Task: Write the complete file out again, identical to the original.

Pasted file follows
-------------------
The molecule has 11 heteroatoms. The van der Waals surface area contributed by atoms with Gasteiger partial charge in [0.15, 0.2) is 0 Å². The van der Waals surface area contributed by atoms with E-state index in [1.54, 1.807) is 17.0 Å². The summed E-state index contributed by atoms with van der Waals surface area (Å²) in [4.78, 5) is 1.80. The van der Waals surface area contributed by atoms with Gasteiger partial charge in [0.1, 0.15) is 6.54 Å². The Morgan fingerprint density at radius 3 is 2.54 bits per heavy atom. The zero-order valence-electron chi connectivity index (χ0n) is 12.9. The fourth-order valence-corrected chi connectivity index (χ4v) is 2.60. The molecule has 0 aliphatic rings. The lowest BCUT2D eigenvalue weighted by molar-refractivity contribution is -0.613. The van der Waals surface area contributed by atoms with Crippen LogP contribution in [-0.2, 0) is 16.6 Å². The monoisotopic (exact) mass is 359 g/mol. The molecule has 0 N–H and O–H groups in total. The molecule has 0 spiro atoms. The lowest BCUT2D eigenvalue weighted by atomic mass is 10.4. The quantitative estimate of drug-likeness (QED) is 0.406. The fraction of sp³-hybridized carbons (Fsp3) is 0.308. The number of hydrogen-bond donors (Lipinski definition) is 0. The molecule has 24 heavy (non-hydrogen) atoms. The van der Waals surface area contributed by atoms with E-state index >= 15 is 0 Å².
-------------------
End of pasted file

The molecule has 11 heteroatoms. The van der Waals surface area contributed by atoms with Gasteiger partial charge in [0.15, 0.2) is 0 Å². The van der Waals surface area contributed by atoms with E-state index in [1.54, 1.807) is 17.0 Å². The summed E-state index contributed by atoms with van der Waals surface area (Å²) in [4.78, 5) is 1.80. The van der Waals surface area contributed by atoms with Gasteiger partial charge in [0.1, 0.15) is 6.54 Å². The Morgan fingerprint density at radius 3 is 2.54 bits per heavy atom. The zero-order valence-electron chi connectivity index (χ0n) is 12.9. The fourth-order valence-corrected chi connectivity index (χ4v) is 2.60. The molecule has 0 aliphatic rings. The lowest BCUT2D eigenvalue weighted by molar-refractivity contribution is -0.613. The van der Waals surface area contributed by atoms with Crippen LogP contribution in [-0.2, 0) is 16.6 Å². The monoisotopic (exact) mass is 359 g/mol. The molecule has 0 N–H and O–H groups in total. The molecule has 0 spiro atoms. The lowest BCUT2D eigenvalue weighted by atomic mass is 10.4. The quantitative estimate of drug-likeness (QED) is 0.406. The fraction of sp³-hybridized carbons (Fsp3) is 0.308. The number of hydrogen-bond donors (Lipinski definition) is 0. The molecule has 24 heavy (non-hydrogen) atoms. The van der Waals surface area contributed by atoms with E-state index >= 15 is 0 Å².